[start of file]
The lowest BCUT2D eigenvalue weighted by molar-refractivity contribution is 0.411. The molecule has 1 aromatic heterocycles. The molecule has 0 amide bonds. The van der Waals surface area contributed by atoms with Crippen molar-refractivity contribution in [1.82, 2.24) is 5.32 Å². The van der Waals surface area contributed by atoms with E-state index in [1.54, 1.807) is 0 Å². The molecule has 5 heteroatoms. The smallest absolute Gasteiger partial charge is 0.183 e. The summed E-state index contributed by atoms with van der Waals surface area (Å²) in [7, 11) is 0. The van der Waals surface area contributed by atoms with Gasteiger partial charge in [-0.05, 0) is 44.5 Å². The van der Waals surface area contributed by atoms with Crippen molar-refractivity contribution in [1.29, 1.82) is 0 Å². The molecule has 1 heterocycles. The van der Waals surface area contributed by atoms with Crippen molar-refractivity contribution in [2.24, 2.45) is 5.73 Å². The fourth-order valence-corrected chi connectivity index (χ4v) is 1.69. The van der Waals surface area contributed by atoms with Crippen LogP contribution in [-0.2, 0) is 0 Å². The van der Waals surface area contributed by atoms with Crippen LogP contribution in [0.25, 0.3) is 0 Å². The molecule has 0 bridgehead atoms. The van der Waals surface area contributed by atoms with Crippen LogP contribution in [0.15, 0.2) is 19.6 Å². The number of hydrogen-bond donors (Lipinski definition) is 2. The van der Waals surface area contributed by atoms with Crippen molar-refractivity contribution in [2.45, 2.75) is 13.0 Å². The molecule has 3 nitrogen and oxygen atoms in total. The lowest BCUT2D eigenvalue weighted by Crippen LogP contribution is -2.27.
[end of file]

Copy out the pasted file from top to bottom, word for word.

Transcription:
The lowest BCUT2D eigenvalue weighted by molar-refractivity contribution is 0.411. The molecule has 1 aromatic heterocycles. The molecule has 0 amide bonds. The van der Waals surface area contributed by atoms with Crippen molar-refractivity contribution in [1.82, 2.24) is 5.32 Å². The van der Waals surface area contributed by atoms with E-state index in [1.54, 1.807) is 0 Å². The molecule has 5 heteroatoms. The smallest absolute Gasteiger partial charge is 0.183 e. The summed E-state index contributed by atoms with van der Waals surface area (Å²) in [7, 11) is 0. The van der Waals surface area contributed by atoms with Gasteiger partial charge in [-0.05, 0) is 44.5 Å². The van der Waals surface area contributed by atoms with Crippen molar-refractivity contribution in [1.29, 1.82) is 0 Å². The molecule has 1 heterocycles. The van der Waals surface area contributed by atoms with Crippen molar-refractivity contribution in [2.24, 2.45) is 5.73 Å². The fourth-order valence-corrected chi connectivity index (χ4v) is 1.69. The van der Waals surface area contributed by atoms with Crippen LogP contribution in [-0.2, 0) is 0 Å². The van der Waals surface area contributed by atoms with Crippen LogP contribution in [0.25, 0.3) is 0 Å². The molecule has 0 bridgehead atoms. The van der Waals surface area contributed by atoms with Crippen LogP contribution in [0.15, 0.2) is 19.6 Å². The number of hydrogen-bond donors (Lipinski definition) is 2. The van der Waals surface area contributed by atoms with Crippen molar-refractivity contribution in [2.45, 2.75) is 13.0 Å². The molecule has 3 nitrogen and oxygen atoms in total. The lowest BCUT2D eigenvalue weighted by Crippen LogP contribution is -2.27.